Yes, Hugh, made by WD40. I spray it into a small container first (A 400gm glass Mocona jar lid with the plastic insert removed) and let it sit for an hour or so to allow the propellant residue to evaporate and the bubbles to dissipate and let the grease stiffen up a bit, then apply it in a smooth layer to both surfaces. Apparently it resists breaking down and migrating, which is where the old organic grease failed so badly. I have found that applying too can be detrimental, however, and applying too much gets really messy, so only experience will be your guide as to how much to use.

 

I had used Inox "Premium Grade Machinery Grease, High Temp - EP Food Grade" on a previous lens' helicoid for its advertised non-migratory properties, but it stiffened up too much in a very short time and I had to remove it. That lens with Lithium grease is still as smooth as butter over two years later, however.

 

The old grease liquefying is also what causes aperture blades to bind, and it only takes the slightest amount. Thankfully in this aperture assembly I didn't need to disassemble the blades and was able to remove it by spraying Scotch 700 solvent into the removed assembly and mopping up the brown residue up as it drained out when opening and closing the blades until it ran clear. Don't panic when the blades bind up solidly when closing the aperture just after you've wet them - the solvent evaporates pretty quickly and they will free up as you gently wipe them. You'll have to apply it numerous times, though. If it's easily accessible you are probably be just as well served by disassembling the blades and soaking them in lighter fluid to clean and degrease them; in this instance the assembly looked too difficult for me to tackle, with a couple of very obviously plastic levers embedded that looked ripe for breaking with the slightest misstep, so I opted for this more time-consuming and less fiddly process instead.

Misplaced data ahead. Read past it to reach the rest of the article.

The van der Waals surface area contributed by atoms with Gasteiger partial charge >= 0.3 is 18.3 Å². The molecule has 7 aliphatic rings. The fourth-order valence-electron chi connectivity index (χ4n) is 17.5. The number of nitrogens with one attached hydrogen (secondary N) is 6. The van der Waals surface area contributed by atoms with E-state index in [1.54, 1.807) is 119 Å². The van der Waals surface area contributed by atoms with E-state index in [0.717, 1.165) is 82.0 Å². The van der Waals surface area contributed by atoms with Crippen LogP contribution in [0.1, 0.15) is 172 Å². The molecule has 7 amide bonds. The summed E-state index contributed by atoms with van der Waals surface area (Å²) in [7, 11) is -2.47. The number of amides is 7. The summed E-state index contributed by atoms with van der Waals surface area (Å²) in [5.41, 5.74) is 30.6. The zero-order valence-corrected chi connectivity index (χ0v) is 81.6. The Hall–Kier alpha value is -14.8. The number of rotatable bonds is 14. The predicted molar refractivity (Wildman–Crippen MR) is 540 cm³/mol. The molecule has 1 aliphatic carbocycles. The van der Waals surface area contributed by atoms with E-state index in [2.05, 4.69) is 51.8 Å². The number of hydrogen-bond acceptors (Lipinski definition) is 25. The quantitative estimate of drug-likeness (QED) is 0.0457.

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Hugh_3170

Thanks Alan. 

 

I now have a can of said lithium grease.  Micro Tools have a 10 gram container of their #10 grease for around "only" $US40 each plus postage, so the lithium alternative sounds better to me - especially if you have gotten over two years with it in service without it playing up.

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Alan7140

I think the main thing to do is to thoroughly clean all the old grease off the threads. Cross-contamination of that with the lithium grease would very likely have an effect with resistance building up in the grease with use.

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CarreraS

If you want lessons in dismantling modern lenses, take a peak at the work of Roger Cicala and friends on the Lens Rentals blog ..

 

for example .. a geek article .. https://www.lensrentals.com/blog/2020/06/the-great-flange-to-sensor-distance-article-part-ii-photo-cameras/

 .. https://www.lensrentals.com/blog/2020/01/finally-the-nikon-z-24-70mm-f2-8-s-lens-teardown/

 

all good clean fun ! Nice to come in from a day preparing my car for hillclimbs up on my 2 post lift and relax with one of these .,. ;)

 

cheers, Maurice

"Wild things are always faster"

from 'Two Dogs' by Philip Hodgins

Wild-Things@btconnect.com

www.Wild-Things-Photography.com